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What is Linux? - Part 1: Kernel


Welcome, my fine tech enthusiasts, to our first episode of the epic saga: What is Linux? No, it's not a cute penguin, though Tux (our beloved Linux mascot) sure is adorable! Today, we're diving deep into the enigmatic heart of Linux, the powerhouse of your system, the one, the only...drumroll please...The Kernel!

So, what's a kernel when it's at home? No, it's not the popcorn piece that refused to pop, though I can see how you'd make that mistake. In the computing world, the kernel is the central part of an operating system, managing input and output requests from software, and translating them into instructions for the CPU. It's like the puppet master, pulling the strings behind the scenes.

The Linux kernel, created by Linus Torvalds, is like the Swiss Army knife of kernels. It's a monolithic kernel with modular capabilities, meaning it's one large program where all functional parts have access to all of its internal data structures, but its functionalities can also be loaded and unloaded dynamically. Cool, huh?

Let's go on a little expedition and find some kernels, shall we? Don your explorer's hat, pick up your command line machete, and let's journey into the wild jungles of Linux!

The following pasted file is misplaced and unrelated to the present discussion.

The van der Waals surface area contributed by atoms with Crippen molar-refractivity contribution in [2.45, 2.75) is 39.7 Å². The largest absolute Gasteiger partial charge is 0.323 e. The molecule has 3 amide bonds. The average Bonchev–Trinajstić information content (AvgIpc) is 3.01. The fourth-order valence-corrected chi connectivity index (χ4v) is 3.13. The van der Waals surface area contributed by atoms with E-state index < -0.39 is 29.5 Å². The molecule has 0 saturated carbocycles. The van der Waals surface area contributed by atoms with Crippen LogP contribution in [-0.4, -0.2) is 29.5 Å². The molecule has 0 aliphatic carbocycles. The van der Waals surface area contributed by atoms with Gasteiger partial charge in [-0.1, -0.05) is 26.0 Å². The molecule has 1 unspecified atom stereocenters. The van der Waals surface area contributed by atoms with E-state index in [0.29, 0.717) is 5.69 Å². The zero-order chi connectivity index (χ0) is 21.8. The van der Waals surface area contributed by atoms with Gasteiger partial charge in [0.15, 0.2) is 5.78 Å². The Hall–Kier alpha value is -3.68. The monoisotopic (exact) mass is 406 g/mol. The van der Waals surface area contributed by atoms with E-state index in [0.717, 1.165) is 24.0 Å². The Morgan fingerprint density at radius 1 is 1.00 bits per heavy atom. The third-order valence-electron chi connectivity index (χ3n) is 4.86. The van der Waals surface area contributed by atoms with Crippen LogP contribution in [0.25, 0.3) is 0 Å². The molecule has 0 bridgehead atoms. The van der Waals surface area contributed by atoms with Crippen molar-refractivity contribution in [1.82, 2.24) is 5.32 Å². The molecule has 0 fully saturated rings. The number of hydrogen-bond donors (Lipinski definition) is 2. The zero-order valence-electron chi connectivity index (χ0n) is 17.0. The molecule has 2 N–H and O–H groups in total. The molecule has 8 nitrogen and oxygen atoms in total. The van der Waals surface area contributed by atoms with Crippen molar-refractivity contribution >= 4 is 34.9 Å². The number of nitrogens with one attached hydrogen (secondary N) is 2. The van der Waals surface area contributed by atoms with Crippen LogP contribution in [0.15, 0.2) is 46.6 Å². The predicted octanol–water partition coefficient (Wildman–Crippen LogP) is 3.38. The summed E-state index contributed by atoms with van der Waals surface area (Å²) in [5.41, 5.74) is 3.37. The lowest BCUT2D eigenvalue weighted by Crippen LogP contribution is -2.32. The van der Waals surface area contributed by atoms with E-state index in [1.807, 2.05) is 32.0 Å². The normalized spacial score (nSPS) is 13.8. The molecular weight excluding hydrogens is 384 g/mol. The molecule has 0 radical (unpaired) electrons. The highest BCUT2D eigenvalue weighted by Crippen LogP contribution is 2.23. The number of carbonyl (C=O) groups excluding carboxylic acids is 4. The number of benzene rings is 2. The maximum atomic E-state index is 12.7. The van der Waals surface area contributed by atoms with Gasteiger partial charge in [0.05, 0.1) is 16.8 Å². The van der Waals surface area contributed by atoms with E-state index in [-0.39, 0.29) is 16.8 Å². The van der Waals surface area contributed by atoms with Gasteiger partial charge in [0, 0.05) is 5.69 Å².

To see which kernel version your Linux system is running, we'll use the uname command:

uname -r

It might spit out something that looks like:


This tells us that we're running version 5.11.0-16 of the Linux kernel. Congrats, you've found your kernel!

But wait, there's more! Linux Kernel, like a good layered bean dip, consists of several layers:

  • Hardware Layer: This is the raw hardware of the system, all your CPUs, memory and your beloved RGB gaming keyboard.

  • Kernel Space: This is where the kernel (i.e., the puppet master) resides and does its magic.

  • User Space: This is where your user applications live. It's like a playground, but with more text editors and fewer slides.

The kernel is the go-between for your hardware and software. It translates your high-level "Pretty please, can I have this webpage?" into low-level "Get me these bits from this memory location, pronto!"

It's a peacekeeper, a mediator, a negotiator of resources, and the core of your Linux operating system. And it does all of this while you're blissfully streaming cat videos, without breaking a sweat.

So there you have it, folks! Your Linux kernel in a nutshell, or should I a popcorn shell? Remember to join us next time as we continue our journey through the captivating world of Linux with our episode on Shell! Can you shell-eve it? Until then, happy kernel hunting!